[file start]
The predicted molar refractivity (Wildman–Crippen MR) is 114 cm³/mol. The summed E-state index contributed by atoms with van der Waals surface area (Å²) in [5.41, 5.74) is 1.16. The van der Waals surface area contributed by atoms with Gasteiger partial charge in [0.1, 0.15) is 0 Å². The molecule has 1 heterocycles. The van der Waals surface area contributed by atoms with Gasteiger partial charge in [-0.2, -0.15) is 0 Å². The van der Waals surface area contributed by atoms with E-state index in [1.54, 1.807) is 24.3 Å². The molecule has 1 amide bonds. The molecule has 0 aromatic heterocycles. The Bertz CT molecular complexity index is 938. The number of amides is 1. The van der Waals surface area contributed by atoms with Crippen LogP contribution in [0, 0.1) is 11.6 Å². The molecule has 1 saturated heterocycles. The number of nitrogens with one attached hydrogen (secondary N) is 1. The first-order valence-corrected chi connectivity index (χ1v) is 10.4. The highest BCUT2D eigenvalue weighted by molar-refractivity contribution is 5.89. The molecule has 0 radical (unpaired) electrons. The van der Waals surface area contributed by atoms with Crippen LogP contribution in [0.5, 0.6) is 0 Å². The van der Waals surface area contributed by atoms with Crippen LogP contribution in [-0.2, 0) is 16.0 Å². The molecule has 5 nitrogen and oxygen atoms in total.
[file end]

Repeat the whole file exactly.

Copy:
The predicted molar refractivity (Wildman–Crippen MR) is 114 cm³/mol. The summed E-state index contributed by atoms with van der Waals surface area (Å²) in [5.41, 5.74) is 1.16. The van der Waals surface area contributed by atoms with Gasteiger partial charge in [0.1, 0.15) is 0 Å². The molecule has 1 heterocycles. The van der Waals surface area contributed by atoms with Gasteiger partial charge in [-0.2, -0.15) is 0 Å². The van der Waals surface area contributed by atoms with E-state index in [1.54, 1.807) is 24.3 Å². The molecule has 1 amide bonds. The molecule has 0 aromatic heterocycles. The Bertz CT molecular complexity index is 938. The number of amides is 1. The van der Waals surface area contributed by atoms with Crippen LogP contribution in [0, 0.1) is 11.6 Å². The molecule has 1 saturated heterocycles. The number of nitrogens with one attached hydrogen (secondary N) is 1. The first-order valence-corrected chi connectivity index (χ1v) is 10.4. The highest BCUT2D eigenvalue weighted by molar-refractivity contribution is 5.89. The molecule has 0 radical (unpaired) electrons. The van der Waals surface area contributed by atoms with Crippen LogP contribution in [0.5, 0.6) is 0 Å². The van der Waals surface area contributed by atoms with Crippen LogP contribution in [-0.2, 0) is 16.0 Å². The molecule has 5 nitrogen and oxygen atoms in total.